Date of Award
Master of Science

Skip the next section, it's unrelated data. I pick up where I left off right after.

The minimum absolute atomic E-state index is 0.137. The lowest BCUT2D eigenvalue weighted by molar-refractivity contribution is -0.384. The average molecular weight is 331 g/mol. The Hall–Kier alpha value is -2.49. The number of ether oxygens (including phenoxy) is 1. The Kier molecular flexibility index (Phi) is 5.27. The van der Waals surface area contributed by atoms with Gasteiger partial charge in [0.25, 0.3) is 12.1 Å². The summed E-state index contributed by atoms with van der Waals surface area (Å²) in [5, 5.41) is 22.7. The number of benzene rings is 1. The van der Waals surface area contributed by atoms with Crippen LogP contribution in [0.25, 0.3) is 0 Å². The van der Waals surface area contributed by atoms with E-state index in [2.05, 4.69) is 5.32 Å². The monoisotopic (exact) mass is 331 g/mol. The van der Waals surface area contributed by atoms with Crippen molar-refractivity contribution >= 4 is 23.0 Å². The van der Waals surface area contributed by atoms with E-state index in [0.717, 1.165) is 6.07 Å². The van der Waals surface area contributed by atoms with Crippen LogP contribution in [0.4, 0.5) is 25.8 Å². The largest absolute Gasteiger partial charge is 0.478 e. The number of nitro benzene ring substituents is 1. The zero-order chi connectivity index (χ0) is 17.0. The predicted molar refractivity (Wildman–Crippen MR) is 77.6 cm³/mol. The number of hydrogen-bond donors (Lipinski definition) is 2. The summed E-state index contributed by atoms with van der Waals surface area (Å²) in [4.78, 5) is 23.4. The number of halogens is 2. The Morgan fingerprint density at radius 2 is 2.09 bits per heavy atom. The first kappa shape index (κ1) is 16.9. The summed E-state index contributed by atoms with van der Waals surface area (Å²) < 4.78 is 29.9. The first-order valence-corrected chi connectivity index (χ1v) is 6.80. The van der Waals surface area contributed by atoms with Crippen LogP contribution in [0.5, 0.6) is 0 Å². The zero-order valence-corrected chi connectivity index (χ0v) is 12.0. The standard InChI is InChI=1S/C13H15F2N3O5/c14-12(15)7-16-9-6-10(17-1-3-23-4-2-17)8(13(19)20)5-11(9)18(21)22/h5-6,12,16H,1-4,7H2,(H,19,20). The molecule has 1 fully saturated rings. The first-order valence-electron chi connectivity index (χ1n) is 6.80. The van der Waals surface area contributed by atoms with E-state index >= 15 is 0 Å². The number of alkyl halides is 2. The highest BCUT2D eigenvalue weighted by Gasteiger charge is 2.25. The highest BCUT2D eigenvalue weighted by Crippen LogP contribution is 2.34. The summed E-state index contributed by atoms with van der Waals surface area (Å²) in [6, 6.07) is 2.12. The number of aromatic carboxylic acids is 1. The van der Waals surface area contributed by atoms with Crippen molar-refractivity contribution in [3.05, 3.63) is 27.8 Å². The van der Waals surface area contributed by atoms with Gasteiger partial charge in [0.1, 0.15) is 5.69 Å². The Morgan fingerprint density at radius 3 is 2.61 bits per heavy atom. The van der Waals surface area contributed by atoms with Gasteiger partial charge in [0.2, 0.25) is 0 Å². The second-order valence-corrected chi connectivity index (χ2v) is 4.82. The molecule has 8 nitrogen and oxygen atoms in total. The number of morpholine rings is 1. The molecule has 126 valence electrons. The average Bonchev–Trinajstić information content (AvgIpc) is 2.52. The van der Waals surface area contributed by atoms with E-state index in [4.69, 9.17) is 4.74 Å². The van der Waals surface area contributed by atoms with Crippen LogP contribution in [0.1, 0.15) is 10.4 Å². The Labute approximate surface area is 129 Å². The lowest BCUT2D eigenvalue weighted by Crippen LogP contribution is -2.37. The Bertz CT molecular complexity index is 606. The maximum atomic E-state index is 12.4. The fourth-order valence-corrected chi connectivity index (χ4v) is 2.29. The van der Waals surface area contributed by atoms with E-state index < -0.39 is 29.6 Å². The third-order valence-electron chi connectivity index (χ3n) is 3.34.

The Saline Valley Conservancy District (SVCD) formed in 1980 to provide a stable source of water to many communities in Southern Illinois. The SVCD well field located in the thickest, most productive region of the Saline Valley Aquifer lies directly adjacent to a reclaimed coal mine. Subsurface movement and surface discharge from the mine has been shown to be responsible for deterioration of water quality in the surrounding area, including the aquifer. Previous studies conducted in the region have addressed water supply issues and simulated contaminant transport from the reclaimed mine. The limited scope of these models did not extend to natural hydrogeological boundaries. This study extended the model boundaries to natural boundaries including the Saline River to the south, the Wabash and Ohio Rivers to the east, and the bedrock high pinch-out and fining valley textures to the west. The flow model uses parameters from each study as a base then calibrated to 18 discrete head measurements. Initial contaminant transport runs using values from previous studies show successful mine reclamation except for surface discharge to a nearby ditch from well pumping. An analysis was performed that varied parameters to determine if any likely scenarios may cause the plume to travel farther than anticipated. These scenarios include things such as cessation of surface discharge, increasing contaminant source load, and altering recharge and hydraulic conductivity. In all cases sulfate concentrations in the SVCD production wells modeled up to 155mg/L which is under the EPA drinking water guideline for sulfate. Three wells in particular, SVCD-1, SVCD-4, and SVCD-7 never model higher than 7mg/L indicating that several wells lie outside the influence of the sulfate plume. Based on the results of the scenario analysis, the mine can shut off remediation pumping without overly contaminating the SVCD water supply.
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